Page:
Waiting at the telecentre

Waiting really sucks.

Time doing nothing is no problem, but when you are waiting for someone it is like negative doing.

You could be doing something, but you cannot because you have to remain somewhere, otherwise you will not make your rendezvous.  In an African country where a white man already sticks out, waiting increases your conspicuousness.

In general here white folk have business to take care of.

To linger and look ponderously for the familiar face or vehicle.

It is like adding a neon sign.

As if I wasn’t already nervous at the prospect of waiting some more, suddenly I start to notice that other people have noticed me.

One you spot one person pointing in your direction, you feel the target of some imagined conspiracy.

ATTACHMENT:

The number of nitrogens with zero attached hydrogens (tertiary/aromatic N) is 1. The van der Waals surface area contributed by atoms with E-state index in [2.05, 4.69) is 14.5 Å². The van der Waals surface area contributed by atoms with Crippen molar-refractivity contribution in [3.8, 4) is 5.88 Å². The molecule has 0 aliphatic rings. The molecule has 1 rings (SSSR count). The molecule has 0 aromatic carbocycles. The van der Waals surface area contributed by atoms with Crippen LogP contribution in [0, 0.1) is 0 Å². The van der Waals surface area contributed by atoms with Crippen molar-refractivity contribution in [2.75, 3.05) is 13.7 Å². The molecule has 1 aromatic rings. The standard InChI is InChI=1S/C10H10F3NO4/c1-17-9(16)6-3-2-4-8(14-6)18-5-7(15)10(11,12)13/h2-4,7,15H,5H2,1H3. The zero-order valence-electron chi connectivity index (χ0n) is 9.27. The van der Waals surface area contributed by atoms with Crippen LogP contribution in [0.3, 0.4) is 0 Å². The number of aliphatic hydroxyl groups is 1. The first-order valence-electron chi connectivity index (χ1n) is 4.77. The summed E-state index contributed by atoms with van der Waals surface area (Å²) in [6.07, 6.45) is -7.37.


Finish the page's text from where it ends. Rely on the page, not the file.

Time to move, but moving means you may be missed by the person who would collect you.

Like I said, so much less than doing nothing.

It goes beyond boredom towards some kind of non-exhilerating fear.

You have time to think and dream, and this thought makes it no easier.

Not speaking the language makes it worse.

No breaks are permitted from the paranoia.

Small talk provides no relief.

Ah – finally – the relief of being collected.

The momentary past melts away, the fear passed, the pointing fingers become a mark of my mini-celebrity once more.

All is forgiven.

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